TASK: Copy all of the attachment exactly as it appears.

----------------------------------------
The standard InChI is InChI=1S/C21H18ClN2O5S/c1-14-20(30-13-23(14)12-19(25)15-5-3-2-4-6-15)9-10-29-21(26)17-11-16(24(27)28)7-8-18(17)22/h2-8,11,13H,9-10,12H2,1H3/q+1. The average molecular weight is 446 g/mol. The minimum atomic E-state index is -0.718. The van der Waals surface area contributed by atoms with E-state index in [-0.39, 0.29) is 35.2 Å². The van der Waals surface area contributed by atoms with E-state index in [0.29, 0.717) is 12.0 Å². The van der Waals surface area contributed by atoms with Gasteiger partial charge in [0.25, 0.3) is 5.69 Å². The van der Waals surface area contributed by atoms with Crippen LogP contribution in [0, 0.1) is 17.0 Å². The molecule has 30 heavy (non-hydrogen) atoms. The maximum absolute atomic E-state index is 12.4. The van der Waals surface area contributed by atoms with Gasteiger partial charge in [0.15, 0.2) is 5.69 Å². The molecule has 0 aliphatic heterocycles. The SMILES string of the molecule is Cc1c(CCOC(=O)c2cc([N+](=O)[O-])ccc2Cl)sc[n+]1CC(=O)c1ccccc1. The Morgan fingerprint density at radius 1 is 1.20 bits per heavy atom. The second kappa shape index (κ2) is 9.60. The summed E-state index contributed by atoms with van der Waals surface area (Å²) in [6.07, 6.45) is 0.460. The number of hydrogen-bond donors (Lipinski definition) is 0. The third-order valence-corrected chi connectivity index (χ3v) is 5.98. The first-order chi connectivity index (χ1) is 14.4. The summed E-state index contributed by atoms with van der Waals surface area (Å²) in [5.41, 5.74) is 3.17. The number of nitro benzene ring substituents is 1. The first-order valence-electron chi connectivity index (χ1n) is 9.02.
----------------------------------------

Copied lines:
The standard InChI is InChI=1S/C21H18ClN2O5S/c1-14-20(30-13-23(14)12-19(25)15-5-3-2-4-6-15)9-10-29-21(26)17-11-16(24(27)28)7-8-18(17)22/h2-8,11,13H,9-10,12H2,1H3/q+1. The average molecular weight is 446 g/mol. The minimum atomic E-state index is -0.718. The van der Waals surface area contributed by atoms with E-state index in [-0.39, 0.29) is 35.2 Å². The van der Waals surface area contributed by atoms with E-state index in [0.29, 0.717) is 12.0 Å². The van der Waals surface area contributed by atoms with Gasteiger partial charge in [0.25, 0.3) is 5.69 Å². The van der Waals surface area contributed by atoms with Crippen LogP contribution in [0, 0.1) is 17.0 Å². The molecule has 30 heavy (non-hydrogen) atoms. The maximum absolute atomic E-state index is 12.4. The van der Waals surface area contributed by atoms with Gasteiger partial charge in [0.15, 0.2) is 5.69 Å². The molecule has 0 aliphatic heterocycles. The SMILES string of the molecule is Cc1c(CCOC(=O)c2cc([N+](=O)[O-])ccc2Cl)sc[n+]1CC(=O)c1ccccc1. The Morgan fingerprint density at radius 1 is 1.20 bits per heavy atom. The second kappa shape index (κ2) is 9.60. The summed E-state index contributed by atoms with van der Waals surface area (Å²) in [6.07, 6.45) is 0.460. The number of hydrogen-bond donors (Lipinski definition) is 0. The third-order valence-corrected chi connectivity index (χ3v) is 5.98. The first-order chi connectivity index (χ1) is 14.4. The summed E-state index contributed by atoms with van der Waals surface area (Å²) in [5.41, 5.74) is 3.17. The number of nitro benzene ring substituents is 1. The first-order valence-electron chi connectivity index (χ1n) is 9.02.